There is no question that we live in an inflationary environment.
Since World War II, prices have gone up almost every single year. Some years are worse than others. But even if prices are going up at 2% per year, it still eats away at your savings.
I will sometimes hear advice that it’s financially savvy to take on debt because you can pay back the debt with dollars that have depreciated. This can be right at times, but we also need to understand that it can be very bad advice in certain situations.
First, we live in an unpredictable world. We also live in a world with booms and busts, courtesy of the Federal Reserve and other central banks. While the general trends may be inflationary, we also see times when prices are stable or even pulling back in some areas.
Imagine the poor person who took this advice of taking on debt in 2005 in regards to buying a house. He thought, “I will just buy a house and pay back the loan with money that is worth less in the future. As long as it is a fixed rate loan, the interest rates won’t matter.”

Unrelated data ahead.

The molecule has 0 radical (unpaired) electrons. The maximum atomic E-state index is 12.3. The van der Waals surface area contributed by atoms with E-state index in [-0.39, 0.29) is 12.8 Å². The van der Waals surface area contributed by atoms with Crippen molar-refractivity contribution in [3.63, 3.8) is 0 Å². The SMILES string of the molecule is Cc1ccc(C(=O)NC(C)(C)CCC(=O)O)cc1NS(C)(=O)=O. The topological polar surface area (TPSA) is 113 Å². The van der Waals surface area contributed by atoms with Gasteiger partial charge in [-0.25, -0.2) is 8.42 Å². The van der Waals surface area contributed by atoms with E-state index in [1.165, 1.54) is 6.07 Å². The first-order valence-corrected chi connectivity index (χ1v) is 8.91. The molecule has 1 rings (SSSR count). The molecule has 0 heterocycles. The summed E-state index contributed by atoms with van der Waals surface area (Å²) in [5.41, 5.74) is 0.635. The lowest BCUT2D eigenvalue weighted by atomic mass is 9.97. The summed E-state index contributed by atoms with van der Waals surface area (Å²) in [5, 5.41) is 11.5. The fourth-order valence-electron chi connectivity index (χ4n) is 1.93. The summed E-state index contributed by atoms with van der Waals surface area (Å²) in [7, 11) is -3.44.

But things wouldn’t have worked out too well with this strategy. It would have become evident in 2008 when everything came crashing down. In some areas of the U.S. you could have bought the same house for half the price in 2011 as would have been paid five years earlier.
The point here is that it is very hard to predict and time the market and the economy with any certainty.
A second factor to consider is interest rates. Right now, the Fed is creating new money out of thin air at an unprecedented pace, yet interest rates have remained low.
If you have money available, why would you take out a loan and pay interest when you are probably earning less interest with the money you have? In other words, it doesn’t make much sense to take out a loan at 5% interest when you have money sitting in the bank earning one-tenth of a percent in interest.
Source Wealth Daily